6

I doubt that something like an SMS/MMS Virus exists or is "in the wild". If this MMS was really originating from your phone, than this could only be caused by an malicious App. Now, there are two ways how any App can send/receive SMS/MMS: By having the appropriate permissions You can easily find out which App has requested, and since you installed it, ...


5

The entire philosophy of the two competing "App markets" are different. The Android Market, known as Google Play, allows any submitted application. Apps aren't really checked or pre-screened, they're simply submitted, and anyone can download them. Any kind of app can be submitted to the Play store, even one that hooks into the core operating system. This ...


5

It is phishing site, I've just had the same on my Samsung S7, All I did was cleared my chrome browser history and closed all opened pages! Doubled check with a free Avast antivirus run a scan and nothing on my phone at all!


5

Don't worry. These are fake virus scanners. They try to scare you by making you think your device is infected. If you can't exit out of them simply close the browser tab you opened them in. And if you rooted your phone you can download AdAway to remove the ads.


5

Congrats! You won 10 bottles of snake oil if you're lucky. Honestly: this has two very clear indicators of being scam: There are no viruses on Android. And even if there were, how should that website know? Asking you to download an app via their specific link to fix {whatever}. If you do so, then you are in trouble. Ignore that message (close the tab of ...


4

Not usefully. You need different software to run on your Android device to what you run on your Windows desktop because they use completely different formats for programs. An Android program is a different sort of beast to a Windows program. A virus-scanner for Windows understands the format of Windows programs, and has a list of known viruses for Windows. ...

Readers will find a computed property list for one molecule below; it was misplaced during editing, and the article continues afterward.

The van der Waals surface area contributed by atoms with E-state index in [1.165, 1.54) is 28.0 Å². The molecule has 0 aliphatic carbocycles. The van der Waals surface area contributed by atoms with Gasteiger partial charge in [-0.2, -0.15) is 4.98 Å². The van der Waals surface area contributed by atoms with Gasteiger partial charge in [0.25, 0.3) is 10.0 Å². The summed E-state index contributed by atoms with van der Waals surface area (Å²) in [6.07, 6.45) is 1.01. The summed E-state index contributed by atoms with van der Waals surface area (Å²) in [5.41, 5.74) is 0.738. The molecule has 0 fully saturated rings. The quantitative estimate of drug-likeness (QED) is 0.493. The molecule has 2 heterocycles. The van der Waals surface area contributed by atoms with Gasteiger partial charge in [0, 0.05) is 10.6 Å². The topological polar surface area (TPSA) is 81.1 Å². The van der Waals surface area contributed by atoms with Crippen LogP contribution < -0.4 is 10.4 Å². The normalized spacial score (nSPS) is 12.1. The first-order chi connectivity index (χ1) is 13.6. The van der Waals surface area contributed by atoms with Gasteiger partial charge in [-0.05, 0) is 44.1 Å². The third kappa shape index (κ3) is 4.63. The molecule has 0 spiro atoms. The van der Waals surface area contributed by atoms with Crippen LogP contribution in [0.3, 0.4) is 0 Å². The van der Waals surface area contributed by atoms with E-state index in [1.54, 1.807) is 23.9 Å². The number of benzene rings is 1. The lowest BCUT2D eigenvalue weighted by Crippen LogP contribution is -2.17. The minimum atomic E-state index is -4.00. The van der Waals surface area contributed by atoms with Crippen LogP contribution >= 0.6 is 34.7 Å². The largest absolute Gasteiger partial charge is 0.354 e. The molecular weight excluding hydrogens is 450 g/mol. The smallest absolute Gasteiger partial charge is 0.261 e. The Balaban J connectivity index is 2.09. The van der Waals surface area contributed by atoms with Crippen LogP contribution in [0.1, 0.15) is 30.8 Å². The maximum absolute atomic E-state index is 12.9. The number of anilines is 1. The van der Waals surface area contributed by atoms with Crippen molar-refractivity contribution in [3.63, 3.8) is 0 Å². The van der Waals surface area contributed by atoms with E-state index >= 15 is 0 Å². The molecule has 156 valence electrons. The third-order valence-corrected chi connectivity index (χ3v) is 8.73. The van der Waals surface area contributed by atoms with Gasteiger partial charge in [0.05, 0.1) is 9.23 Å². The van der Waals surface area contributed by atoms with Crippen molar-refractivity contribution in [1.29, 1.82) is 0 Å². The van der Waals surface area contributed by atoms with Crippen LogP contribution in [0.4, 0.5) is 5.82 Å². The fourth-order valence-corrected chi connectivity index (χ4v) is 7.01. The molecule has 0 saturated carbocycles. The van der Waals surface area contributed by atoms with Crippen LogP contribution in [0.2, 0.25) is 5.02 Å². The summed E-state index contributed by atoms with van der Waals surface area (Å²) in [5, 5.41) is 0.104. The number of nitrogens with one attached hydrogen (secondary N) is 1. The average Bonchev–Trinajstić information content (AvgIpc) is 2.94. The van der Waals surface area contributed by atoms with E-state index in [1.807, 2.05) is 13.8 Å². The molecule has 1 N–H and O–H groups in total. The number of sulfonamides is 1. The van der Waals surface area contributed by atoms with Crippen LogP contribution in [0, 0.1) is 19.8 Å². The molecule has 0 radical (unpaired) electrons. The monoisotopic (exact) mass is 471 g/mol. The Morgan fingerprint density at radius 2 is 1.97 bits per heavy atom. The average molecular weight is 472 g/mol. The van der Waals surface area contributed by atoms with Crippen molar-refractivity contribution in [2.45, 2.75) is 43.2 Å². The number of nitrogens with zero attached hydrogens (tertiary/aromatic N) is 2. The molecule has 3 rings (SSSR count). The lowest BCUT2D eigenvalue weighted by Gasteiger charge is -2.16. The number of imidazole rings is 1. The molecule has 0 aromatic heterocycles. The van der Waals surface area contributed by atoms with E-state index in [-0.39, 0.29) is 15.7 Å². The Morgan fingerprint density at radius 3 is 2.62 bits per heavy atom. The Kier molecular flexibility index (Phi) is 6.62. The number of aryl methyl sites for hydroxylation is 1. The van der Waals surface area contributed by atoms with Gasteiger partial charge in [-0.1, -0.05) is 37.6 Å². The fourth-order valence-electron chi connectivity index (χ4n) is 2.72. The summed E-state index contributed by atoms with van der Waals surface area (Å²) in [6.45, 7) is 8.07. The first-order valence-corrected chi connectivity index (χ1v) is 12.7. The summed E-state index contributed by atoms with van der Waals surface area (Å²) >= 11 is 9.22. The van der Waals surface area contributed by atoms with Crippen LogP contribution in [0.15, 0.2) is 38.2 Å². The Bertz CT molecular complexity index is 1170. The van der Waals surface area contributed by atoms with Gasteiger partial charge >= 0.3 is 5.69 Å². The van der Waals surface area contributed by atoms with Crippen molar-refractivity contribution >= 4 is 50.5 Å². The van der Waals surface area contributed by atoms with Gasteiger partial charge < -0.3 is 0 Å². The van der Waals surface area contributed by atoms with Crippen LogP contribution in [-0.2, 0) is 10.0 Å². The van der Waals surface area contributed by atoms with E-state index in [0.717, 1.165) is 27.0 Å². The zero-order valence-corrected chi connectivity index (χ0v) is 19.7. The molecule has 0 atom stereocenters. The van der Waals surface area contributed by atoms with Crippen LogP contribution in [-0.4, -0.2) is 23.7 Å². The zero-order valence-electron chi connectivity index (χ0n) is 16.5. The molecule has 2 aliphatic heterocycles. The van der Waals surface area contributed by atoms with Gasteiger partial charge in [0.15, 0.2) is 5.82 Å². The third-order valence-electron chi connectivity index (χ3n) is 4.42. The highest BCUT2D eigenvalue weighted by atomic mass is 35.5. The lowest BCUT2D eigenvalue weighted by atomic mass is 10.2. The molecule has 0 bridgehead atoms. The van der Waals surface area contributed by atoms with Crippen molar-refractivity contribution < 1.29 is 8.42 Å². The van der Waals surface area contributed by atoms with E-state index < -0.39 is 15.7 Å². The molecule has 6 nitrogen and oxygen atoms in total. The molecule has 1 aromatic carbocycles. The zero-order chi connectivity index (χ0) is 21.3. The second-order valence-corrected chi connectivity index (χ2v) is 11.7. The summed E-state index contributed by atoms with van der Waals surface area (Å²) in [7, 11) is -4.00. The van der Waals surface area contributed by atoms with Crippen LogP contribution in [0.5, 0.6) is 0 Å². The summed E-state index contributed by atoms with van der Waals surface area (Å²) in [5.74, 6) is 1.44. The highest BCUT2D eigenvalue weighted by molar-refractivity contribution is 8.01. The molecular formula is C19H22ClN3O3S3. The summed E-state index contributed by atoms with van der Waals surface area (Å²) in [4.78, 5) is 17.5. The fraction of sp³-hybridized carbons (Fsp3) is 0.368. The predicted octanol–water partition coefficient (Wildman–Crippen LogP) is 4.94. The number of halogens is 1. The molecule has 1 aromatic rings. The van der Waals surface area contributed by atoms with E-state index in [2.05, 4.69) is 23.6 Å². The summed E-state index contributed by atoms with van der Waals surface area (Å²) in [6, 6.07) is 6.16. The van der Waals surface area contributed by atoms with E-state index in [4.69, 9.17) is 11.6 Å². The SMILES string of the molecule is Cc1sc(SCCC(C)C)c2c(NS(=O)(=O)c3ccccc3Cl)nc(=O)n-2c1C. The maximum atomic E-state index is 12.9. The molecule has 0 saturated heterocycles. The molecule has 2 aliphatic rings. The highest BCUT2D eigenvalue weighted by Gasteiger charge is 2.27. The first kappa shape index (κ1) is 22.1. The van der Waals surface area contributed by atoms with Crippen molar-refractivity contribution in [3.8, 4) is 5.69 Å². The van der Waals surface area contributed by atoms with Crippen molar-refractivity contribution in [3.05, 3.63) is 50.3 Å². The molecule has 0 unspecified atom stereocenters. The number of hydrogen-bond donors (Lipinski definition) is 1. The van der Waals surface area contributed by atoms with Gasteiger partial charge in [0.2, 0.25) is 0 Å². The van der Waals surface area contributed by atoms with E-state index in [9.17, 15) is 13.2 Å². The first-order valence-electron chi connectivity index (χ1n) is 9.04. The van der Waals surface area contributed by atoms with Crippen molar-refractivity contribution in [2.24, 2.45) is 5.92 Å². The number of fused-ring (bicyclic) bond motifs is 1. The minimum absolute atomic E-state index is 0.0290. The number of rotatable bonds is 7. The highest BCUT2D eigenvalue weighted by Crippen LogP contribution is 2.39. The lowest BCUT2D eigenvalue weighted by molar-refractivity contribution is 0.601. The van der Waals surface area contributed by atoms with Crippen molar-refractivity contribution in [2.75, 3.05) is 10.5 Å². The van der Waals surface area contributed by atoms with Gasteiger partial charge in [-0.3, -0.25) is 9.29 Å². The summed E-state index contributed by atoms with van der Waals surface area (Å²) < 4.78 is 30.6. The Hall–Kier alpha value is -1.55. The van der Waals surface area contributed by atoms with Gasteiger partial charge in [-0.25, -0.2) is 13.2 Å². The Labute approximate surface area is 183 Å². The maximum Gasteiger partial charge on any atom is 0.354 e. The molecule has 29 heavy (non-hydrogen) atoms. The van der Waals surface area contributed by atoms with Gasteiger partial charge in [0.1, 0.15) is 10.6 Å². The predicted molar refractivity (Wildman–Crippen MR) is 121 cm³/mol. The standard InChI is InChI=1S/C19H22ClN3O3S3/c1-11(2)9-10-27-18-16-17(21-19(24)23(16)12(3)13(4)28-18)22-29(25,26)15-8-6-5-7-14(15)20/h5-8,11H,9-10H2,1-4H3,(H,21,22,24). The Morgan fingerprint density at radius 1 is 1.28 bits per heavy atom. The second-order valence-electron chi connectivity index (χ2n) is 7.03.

4

Given that McAfee himself (who has had nothing to do with the software for years after selling it to Intel) describes the product as "the worst software on the planet", I'd take the refund and be grateful at dodging that bullet. I won't recommend a particular one, but you could buy six copies of a competing Android security product for what a year's ...


4

On request by OP, some details from chat: Good question, but hard to answer: there are a few more things to consider. it's not just "app based versus USB" – and even your "Difficulty in unrooting" is not necessarily the fault of "app based" in general, but rather that of a specific app causing that difficulty. From a security point of view: if there's an ...


4

There are a few advantages to rooting using the official process. It's officially supported on many phones. This means you can use a process that's documented by the manufacturer, and tools from an official source, or a trustworthy third party (CWM or TWRP), instead of having to run a tool that you got from some dodgy website. Because it's officially ...


4

I went through this same problem. Here is the solution: First boot to safe mode: Press the power button. A Power Off popup will show. Long press the Power Off popup. It will ask if you if you want to boot in safe mode. Press yes. After starting in safe mode, goto Settings > Apps and scroll down to the bottom to find Yellow Booster App. On clicking, you ...